Not even a visit from Tom Hanks could save this Toronto coffee shop from closure

It’s a disappointing week for coffee lovers in Leslieville as one of the neighbourhood’s staple cafés has announced that it’s closing. Grinder Coffee revealed the news this morning in a heartfelt post on their Facebook page and Instagram. After almost five years on Gerrard Street, the shop will serve its last espresso on Oct. 27.

Apart from their loyal local following and reputation for top-notch coffee, the café also garnered attention for its ambitious campaigns to get Hollywood celebrities to visit during TIFF. It began last year when they successfully lured Ryan Gosling after launching the #RyanNeedsGrinder campaign. This year, the business also managed to score a visit from Tom Hanks during the festival, but even attention from A-list celebrities couldn’t prove an antidote to a huge increase in rent.

“It wasn’t by choice,” explains owner Joelle Murray of the closure. “The cost of rent is going through the roof. Landlords are doubling, even tripling rents. This is the plight of small business owners.” Murray tried for months to figure out a way to stay open, even going so far as to hire legal counsel to aid her in renewing the lease. Ultimately, it wasn’t enough.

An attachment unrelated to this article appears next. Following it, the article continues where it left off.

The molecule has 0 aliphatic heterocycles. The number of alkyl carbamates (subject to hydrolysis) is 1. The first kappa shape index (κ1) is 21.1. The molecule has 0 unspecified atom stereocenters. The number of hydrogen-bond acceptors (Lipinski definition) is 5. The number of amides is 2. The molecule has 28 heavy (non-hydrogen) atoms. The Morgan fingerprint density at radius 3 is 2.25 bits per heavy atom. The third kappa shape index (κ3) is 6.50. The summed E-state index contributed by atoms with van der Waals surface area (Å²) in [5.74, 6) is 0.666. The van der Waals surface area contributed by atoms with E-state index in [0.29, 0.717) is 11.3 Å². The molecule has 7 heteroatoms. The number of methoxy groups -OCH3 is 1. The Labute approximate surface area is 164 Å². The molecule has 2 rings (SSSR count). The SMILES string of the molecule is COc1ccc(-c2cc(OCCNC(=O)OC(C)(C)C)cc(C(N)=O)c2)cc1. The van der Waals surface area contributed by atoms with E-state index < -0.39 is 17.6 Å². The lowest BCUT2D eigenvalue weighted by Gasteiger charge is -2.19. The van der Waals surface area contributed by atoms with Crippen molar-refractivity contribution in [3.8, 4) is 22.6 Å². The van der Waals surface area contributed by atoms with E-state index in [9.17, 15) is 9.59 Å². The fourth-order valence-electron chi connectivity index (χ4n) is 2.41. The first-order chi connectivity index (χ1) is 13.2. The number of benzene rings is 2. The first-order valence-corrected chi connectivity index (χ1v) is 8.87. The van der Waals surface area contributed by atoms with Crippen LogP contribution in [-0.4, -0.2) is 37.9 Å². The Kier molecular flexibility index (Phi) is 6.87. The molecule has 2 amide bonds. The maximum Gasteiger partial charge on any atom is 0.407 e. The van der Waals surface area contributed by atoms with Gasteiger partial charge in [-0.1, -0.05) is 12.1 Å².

This is becoming a familiar story in Toronto. Small businesses like Grinder help to establish up-and-coming neighbourhoods — in this case, the northern end of Leslieville — before becoming a victim of their own success when it’s time to renew the lease. While Gerrard and Jones has yet to become a hotbed for new condos, intense development pressure from further south in Leslieville has started to make its presence felt here.



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“The life of a small business owner is a labour of love,” Murray confesses. “For those that sell food, margins are tight, and it’s difficult to thrive and grow.” She cites other areas like the Beaches, where a proliferation of empty storefronts speaks to the changing identity of neighbourhoods in the midst of transformation.

Despite the pall cast by the reality that Grinder will shutter at the end of the month, Murray strikes a positive attitude about her coffee shop and the city in general. “I love what I do. I really, really love what I do. A lot of that has to do with the neighbourhood and the city itself. I’ve met really cool people. The amount of support online and in-person has been heartwarming.”

With Grinder open for another few weeks still, Murray invites everyone to stop by and say farewell.

Article exclusive to STREETS OF TORONTO